The company the City of Port Alberni picked to develop the Somass lands on its waterfront took questions from the media on Tuesday.
Workers were still tearing apart the former Somass Mill, but elsewhere on the site, a tour took place with city council members, First Nation leaders, and members of the company the city picked last month to develop one of its key properties.
The developer says the vision is for this property to be a prime Port Alberni destination.
“Absolutely, but not only a destination for people outside Port Alberni but really an extension of the community. If we do our jobs properly, Port Alberni will see this as theirs,” said John Matthews, president of Matthews West Ltd.
Last month, the city named Matthews West as the developer of the 30-hectare waterfront property it purchased in 2021 for $5.3 million.
The plan is for a mixed-use residential-commercial space with some parkland. It says it would also like to repurpose two mill buildings as commercial spaces.
The company’s president says they’re still learning about the site’s environmental issues, such as contaminated soils.
“We don’t shy away from it, though it’s something we’re going to have to deal with and ensure is dealt with to get certificates of compliance from the Ministry of Environment, and it’s something we’ve dealt with historically,” said Matthews.
The city’s mayor says staff will be consulting residents about their vision for the project, and city council still needs to determine how exactly it will be involved moving forward.
“We’re still in the process on at what point we will sell or is this going to be a partnership to what extent,” said Mayor Sharie Minions.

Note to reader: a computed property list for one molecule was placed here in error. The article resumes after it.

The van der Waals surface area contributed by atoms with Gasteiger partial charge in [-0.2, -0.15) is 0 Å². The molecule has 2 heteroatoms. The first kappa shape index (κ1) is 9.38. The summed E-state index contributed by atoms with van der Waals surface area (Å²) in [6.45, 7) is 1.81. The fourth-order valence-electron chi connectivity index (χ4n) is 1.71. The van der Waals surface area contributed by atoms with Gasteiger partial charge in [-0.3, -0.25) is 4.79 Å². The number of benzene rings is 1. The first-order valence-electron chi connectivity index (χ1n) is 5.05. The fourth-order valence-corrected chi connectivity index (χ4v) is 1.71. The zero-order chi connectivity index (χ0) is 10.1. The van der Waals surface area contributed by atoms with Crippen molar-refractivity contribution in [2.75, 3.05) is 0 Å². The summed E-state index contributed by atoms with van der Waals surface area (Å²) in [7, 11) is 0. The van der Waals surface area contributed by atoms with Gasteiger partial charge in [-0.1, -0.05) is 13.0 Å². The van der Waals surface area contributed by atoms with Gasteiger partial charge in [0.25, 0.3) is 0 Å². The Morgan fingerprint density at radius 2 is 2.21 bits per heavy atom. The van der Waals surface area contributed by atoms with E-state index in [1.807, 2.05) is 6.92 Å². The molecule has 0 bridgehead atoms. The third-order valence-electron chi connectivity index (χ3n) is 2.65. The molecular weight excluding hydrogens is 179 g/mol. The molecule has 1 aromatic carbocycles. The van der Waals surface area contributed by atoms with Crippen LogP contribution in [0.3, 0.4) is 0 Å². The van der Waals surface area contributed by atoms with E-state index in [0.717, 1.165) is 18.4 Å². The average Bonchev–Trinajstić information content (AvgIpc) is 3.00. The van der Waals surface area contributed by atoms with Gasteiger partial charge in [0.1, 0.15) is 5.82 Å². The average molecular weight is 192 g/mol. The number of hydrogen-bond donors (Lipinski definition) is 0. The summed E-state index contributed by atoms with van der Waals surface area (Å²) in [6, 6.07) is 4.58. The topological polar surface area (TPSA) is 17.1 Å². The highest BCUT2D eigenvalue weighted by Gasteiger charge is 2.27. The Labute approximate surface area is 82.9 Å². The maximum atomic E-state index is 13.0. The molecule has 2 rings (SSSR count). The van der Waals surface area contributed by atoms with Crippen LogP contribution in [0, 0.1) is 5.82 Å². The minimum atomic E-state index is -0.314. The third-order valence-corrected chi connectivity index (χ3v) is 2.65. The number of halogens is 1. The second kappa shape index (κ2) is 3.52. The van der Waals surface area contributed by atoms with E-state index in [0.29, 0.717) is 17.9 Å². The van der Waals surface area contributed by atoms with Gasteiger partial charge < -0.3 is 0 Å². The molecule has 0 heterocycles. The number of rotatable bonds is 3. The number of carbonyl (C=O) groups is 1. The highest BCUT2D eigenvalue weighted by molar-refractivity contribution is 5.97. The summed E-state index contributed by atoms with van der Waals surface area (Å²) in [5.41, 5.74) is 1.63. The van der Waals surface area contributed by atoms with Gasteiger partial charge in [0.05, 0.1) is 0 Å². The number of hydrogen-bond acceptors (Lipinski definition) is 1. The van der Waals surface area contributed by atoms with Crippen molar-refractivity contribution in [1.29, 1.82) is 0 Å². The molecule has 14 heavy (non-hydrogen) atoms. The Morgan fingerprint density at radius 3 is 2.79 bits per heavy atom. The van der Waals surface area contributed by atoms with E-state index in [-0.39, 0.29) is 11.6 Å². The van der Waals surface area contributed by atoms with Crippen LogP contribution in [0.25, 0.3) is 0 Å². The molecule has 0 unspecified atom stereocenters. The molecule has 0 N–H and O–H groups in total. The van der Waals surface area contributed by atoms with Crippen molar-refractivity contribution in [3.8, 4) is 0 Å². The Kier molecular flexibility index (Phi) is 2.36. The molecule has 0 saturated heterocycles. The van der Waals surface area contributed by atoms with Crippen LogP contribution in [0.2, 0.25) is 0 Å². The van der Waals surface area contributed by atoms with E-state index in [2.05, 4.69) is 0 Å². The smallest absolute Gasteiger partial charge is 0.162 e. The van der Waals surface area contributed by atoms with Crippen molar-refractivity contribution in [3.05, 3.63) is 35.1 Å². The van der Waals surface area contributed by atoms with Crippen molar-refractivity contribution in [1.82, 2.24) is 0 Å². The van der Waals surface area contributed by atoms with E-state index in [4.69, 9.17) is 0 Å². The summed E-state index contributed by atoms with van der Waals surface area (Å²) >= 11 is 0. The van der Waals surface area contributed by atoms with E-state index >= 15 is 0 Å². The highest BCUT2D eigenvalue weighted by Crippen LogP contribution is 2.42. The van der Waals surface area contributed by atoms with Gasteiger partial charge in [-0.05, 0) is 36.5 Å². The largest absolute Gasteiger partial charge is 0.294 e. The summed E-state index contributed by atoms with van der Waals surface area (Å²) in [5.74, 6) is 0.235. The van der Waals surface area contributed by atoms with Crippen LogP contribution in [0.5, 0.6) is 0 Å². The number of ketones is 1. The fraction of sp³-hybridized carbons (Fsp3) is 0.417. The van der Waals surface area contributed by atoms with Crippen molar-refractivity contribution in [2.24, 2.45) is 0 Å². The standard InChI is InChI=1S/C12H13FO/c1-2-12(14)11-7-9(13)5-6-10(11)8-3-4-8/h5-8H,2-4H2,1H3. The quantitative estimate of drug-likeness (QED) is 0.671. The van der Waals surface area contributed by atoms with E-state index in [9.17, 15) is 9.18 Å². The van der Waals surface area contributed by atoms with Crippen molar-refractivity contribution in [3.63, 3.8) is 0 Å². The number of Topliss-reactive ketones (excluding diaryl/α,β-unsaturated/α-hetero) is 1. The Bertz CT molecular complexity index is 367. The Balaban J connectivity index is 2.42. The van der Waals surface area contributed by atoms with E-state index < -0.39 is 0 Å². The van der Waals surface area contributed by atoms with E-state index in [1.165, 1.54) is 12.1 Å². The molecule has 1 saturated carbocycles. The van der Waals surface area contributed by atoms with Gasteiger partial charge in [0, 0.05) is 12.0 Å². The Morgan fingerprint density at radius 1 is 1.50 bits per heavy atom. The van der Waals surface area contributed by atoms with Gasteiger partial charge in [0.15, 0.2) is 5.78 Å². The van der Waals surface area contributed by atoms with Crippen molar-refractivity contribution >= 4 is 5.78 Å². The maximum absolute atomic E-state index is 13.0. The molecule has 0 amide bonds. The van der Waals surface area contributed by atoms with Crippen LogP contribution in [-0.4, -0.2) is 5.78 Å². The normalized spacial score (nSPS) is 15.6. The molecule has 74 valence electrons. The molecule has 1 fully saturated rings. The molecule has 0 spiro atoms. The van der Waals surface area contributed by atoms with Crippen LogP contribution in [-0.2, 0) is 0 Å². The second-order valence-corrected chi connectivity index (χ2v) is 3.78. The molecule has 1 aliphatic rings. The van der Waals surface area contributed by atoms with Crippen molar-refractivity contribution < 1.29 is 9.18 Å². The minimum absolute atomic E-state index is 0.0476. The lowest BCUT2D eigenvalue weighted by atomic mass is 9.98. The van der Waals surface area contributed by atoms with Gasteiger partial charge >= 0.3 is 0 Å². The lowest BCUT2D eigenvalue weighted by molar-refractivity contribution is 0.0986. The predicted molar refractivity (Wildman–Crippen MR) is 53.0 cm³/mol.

Both Alberni Valley First Nations say the city has properly consulted them on the project so far and are excited about their future involvement.
“Time will tell where that lies, but I’m hopeful. Matthews West did some work with Squamish First Nation, and we heard great things about the work they do up there, and we’re hopeful we can do great things here too,” said Chief Ken Watts of the Tseshaht First Nation.
Watts says their traditional territory includes the site.
“It should be good for everyone ’cause when the health of Port Alberni is great, and everybody is working, so are our members, as is Tseshaht. Everybody ends up working together,” said Chief Brandy Lauder of the Hupacasath First Nation.
Matthews says it wants to work hand-in-hand on the project with both First Nations.
CHEK News also asked the company about the alternate vision by a group in Port Alberni to have the entire foreshore renaturalized in light of climate change and sea level rise.
“In the perfect world, you can have your cake and eat it too,” said Matthews.
“We do see a big part of the site being naturalized, being green and embracing the park space that can be here…we have to deal with flood construction levels, ensure that we’re building to future sea level rise and that’s something we’ve engaged on with other developments in the past, and there are ways to manage that.”
Minions says the city hopes to complete the project development agreement by late spring and preserve the community’s waterfront access forever.